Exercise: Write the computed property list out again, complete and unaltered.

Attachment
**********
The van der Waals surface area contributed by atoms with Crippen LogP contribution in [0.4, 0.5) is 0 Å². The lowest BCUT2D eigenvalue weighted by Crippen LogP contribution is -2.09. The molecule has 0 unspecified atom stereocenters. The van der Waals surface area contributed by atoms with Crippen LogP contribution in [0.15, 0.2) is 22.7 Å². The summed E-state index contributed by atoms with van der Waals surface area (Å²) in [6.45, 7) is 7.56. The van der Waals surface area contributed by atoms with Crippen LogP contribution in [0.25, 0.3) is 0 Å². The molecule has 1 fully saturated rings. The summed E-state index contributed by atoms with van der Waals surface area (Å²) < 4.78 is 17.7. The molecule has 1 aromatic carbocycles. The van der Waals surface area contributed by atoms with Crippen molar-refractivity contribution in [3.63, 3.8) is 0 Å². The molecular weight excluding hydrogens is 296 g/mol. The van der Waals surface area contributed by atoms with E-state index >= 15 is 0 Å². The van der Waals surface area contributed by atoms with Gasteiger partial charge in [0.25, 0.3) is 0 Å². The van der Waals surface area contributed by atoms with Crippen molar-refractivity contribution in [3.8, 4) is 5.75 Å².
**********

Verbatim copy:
The van der Waals surface area contributed by atoms with Crippen LogP contribution in [0.4, 0.5) is 0 Å². The lowest BCUT2D eigenvalue weighted by Crippen LogP contribution is -2.09. The molecule has 0 unspecified atom stereocenters. The van der Waals surface area contributed by atoms with Crippen LogP contribution in [0.15, 0.2) is 22.7 Å². The summed E-state index contributed by atoms with van der Waals surface area (Å²) in [6.45, 7) is 7.56. The van der Waals surface area contributed by atoms with Crippen LogP contribution in [0.25, 0.3) is 0 Å². The molecule has 1 fully saturated rings. The summed E-state index contributed by atoms with van der Waals surface area (Å²) < 4.78 is 17.7. The molecule has 1 aromatic carbocycles. The van der Waals surface area contributed by atoms with Crippen molar-refractivity contribution in [3.63, 3.8) is 0 Å². The molecular weight excluding hydrogens is 296 g/mol. The van der Waals surface area contributed by atoms with E-state index >= 15 is 0 Å². The van der Waals surface area contributed by atoms with Gasteiger partial charge in [0.25, 0.3) is 0 Å². The van der Waals surface area contributed by atoms with Crippen molar-refractivity contribution in [3.8, 4) is 5.75 Å².